Performers in 2020 - Look at the gainers for 2020 for local stocks in the 3 pics. We have about 1,000 stocks listed and where less than 500 trade regularly. Hence to look for the gainers out of 500 stocks was easy, when the ecosystem is right.Bursa came out with some nice data and charts on foreign funds in Malaysian stocks. Realistically, stocks are usually not considered in an Asian portfolio. Most wouldn't even be bothered to have exposure to it as it is so insignificant compared to the rest. China, Japan, HK and India collectively would dwarf the rest. In a South East Asia centric fund yes, but these are far and few in between. Asia-Pacific funds are more popular, even so you do not want to spend so much time on too many countries.
A fund manager given a USD300m Asia Pacific fund can only look at so many countries closely, imagine if you have to keep track of more than 5 economies, and then drill down to at least 10 per country. The resources needed do not justify the fund size. Usually they will just buy the index as an exposure.
Looking at the second graph, the white portion showed the diminishing participation of foreign funds. Even more so with the onset of the pandemic. What that means is we can 'almost' forget about them. Their participation is neither impactful or "important". If you had to rely on them for fund raising, then we should be circumspect, we don't. But when we do, nowadays, like AirAsia, we will have to go to SG, Thailand, HK and maybe China to drum up funds. Not a frequent enough requirement to place too much emphasis on foreign funds participation in the market.
When we went through the Asian Financial crisis, where locally everyone have little ability to recapitalise, and when almost all the top 40 stocks have to raise funds to restructure - then we have to "beg" for foreign funds to participate.
The third graph showed the unusually steady rate of foreign holdings of local stocks. It would be fair to infer that a substantially large portion of that is satisfied by the need to index the country for exposure.
What you can see from the first graph was the rise and rise of retail investors. The last 12-18 months have been more than incredible to see the massive backlog of new retail account applications. For more than 15 years, Bursa has been worrying about the dramatic decline in retail investors in the country. So much so, many thought the trend was irreversible. Oh, how wrong most of us were.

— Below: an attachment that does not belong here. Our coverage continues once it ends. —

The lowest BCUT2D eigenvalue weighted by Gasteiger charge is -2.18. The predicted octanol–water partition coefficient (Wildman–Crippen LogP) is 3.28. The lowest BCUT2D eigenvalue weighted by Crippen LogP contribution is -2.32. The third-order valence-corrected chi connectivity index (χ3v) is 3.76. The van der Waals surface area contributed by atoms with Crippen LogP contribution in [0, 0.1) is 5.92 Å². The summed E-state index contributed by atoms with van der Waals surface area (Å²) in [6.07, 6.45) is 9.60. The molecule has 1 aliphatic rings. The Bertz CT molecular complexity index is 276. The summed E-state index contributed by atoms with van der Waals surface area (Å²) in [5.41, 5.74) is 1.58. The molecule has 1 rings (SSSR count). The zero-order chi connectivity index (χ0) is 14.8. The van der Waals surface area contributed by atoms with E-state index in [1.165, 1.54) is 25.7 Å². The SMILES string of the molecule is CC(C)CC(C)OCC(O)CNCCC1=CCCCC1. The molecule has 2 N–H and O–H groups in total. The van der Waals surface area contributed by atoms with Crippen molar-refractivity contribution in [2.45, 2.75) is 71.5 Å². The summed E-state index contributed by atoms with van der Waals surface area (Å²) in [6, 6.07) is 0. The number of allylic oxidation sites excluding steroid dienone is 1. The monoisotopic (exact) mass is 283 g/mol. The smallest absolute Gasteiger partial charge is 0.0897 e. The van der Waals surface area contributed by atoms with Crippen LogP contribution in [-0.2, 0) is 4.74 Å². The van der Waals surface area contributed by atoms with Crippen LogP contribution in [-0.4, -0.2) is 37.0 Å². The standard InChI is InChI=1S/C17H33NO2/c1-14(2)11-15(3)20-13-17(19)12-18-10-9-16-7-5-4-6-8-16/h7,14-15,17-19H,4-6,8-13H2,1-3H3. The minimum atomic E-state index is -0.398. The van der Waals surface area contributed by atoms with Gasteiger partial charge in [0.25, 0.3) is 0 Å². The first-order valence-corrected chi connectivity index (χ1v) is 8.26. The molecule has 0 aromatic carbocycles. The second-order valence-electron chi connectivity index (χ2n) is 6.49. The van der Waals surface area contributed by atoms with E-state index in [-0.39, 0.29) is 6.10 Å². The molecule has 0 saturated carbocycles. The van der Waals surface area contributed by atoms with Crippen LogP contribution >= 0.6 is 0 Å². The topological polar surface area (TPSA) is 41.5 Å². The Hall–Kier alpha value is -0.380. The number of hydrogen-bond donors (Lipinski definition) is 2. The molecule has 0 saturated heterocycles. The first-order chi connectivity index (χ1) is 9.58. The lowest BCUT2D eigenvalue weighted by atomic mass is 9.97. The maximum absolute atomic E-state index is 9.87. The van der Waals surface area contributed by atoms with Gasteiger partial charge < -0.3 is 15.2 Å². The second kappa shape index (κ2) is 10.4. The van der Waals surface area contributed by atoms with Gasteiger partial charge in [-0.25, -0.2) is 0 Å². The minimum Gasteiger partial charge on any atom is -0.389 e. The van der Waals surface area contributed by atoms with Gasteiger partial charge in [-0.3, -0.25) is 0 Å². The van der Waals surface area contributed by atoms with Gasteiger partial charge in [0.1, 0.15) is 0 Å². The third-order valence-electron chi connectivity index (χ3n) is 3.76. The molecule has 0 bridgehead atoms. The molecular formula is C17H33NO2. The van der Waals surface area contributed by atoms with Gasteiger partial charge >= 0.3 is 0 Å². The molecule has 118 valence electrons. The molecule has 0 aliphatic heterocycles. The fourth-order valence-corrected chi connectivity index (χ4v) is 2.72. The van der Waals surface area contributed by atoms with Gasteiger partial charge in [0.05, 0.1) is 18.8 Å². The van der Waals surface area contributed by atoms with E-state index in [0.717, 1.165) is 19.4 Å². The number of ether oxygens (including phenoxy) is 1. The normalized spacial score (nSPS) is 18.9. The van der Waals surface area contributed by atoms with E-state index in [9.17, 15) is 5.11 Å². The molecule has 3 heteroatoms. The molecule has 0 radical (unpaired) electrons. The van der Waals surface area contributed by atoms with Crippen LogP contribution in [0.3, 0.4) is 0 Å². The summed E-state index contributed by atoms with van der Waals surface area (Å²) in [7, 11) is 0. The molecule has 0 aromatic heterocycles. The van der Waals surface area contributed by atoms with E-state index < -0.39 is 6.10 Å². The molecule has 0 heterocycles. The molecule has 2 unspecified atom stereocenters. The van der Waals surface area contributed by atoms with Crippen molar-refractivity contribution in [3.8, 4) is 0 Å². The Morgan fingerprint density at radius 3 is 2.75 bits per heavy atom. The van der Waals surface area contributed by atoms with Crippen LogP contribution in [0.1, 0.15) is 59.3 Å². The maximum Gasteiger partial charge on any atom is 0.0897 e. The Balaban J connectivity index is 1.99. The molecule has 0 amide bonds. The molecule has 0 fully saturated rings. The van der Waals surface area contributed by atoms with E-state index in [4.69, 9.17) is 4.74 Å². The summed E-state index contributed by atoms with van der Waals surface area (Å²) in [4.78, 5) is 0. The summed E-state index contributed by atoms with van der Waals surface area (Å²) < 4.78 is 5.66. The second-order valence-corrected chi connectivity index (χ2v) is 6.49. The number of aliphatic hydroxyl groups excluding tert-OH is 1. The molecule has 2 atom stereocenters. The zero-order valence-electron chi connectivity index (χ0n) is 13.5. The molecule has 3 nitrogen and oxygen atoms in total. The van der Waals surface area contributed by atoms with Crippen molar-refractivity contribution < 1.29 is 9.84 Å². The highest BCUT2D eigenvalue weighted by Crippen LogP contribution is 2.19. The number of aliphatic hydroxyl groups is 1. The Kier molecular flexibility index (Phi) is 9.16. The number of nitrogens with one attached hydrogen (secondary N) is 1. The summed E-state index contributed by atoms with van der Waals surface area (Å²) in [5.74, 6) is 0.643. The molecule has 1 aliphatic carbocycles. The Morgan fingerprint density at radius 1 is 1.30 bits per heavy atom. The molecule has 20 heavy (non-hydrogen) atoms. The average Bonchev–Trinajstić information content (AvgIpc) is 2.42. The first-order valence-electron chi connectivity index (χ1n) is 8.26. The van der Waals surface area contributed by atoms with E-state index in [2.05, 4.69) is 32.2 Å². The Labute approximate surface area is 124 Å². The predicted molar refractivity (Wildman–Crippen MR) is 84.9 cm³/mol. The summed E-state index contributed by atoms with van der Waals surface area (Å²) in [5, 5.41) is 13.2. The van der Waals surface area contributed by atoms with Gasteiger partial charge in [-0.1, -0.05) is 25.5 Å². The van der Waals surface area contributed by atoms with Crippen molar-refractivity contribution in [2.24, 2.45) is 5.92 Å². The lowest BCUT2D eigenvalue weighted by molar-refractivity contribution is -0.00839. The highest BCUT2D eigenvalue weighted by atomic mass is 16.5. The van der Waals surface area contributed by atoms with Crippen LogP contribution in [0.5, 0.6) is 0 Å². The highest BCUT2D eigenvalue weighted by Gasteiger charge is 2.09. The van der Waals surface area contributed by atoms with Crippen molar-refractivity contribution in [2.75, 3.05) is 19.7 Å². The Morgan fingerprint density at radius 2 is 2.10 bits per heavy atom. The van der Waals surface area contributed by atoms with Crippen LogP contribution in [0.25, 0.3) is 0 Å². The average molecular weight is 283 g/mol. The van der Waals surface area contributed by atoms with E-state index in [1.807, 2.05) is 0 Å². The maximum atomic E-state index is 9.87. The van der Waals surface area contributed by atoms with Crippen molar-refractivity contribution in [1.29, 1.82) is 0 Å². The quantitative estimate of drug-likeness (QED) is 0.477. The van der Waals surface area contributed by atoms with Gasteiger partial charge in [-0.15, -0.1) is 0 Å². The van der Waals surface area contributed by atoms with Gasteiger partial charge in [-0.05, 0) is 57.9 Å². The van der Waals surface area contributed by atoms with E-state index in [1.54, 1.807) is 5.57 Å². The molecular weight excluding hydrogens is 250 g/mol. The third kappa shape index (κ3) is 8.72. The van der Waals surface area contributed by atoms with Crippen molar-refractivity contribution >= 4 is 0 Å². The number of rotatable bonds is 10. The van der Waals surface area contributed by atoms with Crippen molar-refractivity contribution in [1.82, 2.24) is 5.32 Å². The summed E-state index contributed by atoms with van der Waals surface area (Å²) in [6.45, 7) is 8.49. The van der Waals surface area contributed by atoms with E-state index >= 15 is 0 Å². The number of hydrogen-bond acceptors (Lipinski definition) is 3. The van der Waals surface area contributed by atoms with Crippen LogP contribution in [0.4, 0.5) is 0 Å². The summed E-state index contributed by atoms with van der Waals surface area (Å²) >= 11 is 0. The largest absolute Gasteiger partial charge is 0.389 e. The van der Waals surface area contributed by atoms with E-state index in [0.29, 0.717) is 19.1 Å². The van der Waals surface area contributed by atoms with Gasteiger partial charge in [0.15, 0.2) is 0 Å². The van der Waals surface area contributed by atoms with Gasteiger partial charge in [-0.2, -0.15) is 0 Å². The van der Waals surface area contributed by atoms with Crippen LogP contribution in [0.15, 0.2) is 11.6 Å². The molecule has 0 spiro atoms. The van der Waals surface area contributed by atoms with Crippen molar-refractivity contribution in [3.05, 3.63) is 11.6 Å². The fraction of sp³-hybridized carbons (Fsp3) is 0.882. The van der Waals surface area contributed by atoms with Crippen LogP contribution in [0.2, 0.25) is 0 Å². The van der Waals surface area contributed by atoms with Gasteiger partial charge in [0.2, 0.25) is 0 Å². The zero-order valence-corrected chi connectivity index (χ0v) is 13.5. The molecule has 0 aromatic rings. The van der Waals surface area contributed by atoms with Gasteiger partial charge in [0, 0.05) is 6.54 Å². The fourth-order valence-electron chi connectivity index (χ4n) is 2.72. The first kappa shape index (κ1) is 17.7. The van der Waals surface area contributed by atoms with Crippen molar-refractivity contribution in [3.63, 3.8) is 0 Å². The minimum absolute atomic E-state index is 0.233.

Is it a trend or fad? I thinks a lot more than that. The rise of penny stocks, coupled with the sustained jump in interest in glove stocks, somehow were the needed catalysts. It coincided with the pandemic which causes lower employment and less "business activity" (side incomes) for all.
This trend was reflected in most developed countries. The Robin-hooding and GameStoppers effects cause a significant wave and rise in younger investors. The culmination of Bitcoins (and others) gaining wider acceptance captured more younger investors, who then parlayed their gains into equity. Naturally the over-riding conduit that made all these events possible was the Internet.
Collectively, the new younger investors, together the rest of the investors in Malaysian stocks, have shown that we can generate incredible volume and volatility in stocks locally. That is going to lend a lot of comfort to big day traders, syndicates, local funds and listed/unlisted company owners - in that they can raise funds, participate in share price growth, way ample liquidity - provided the timing is suitable.
I foresee many more of these bouts of supernormal market volatility, each lasting 3-12 months over the next few years. Malaysia Boleh! Just look at the gainers for 2020. As the last 3 months in 2021 have been a lot weaker, no point dragging out the list this year, but we should be back to a more vibrant market as soon as the political stage is clearer, one way or the other.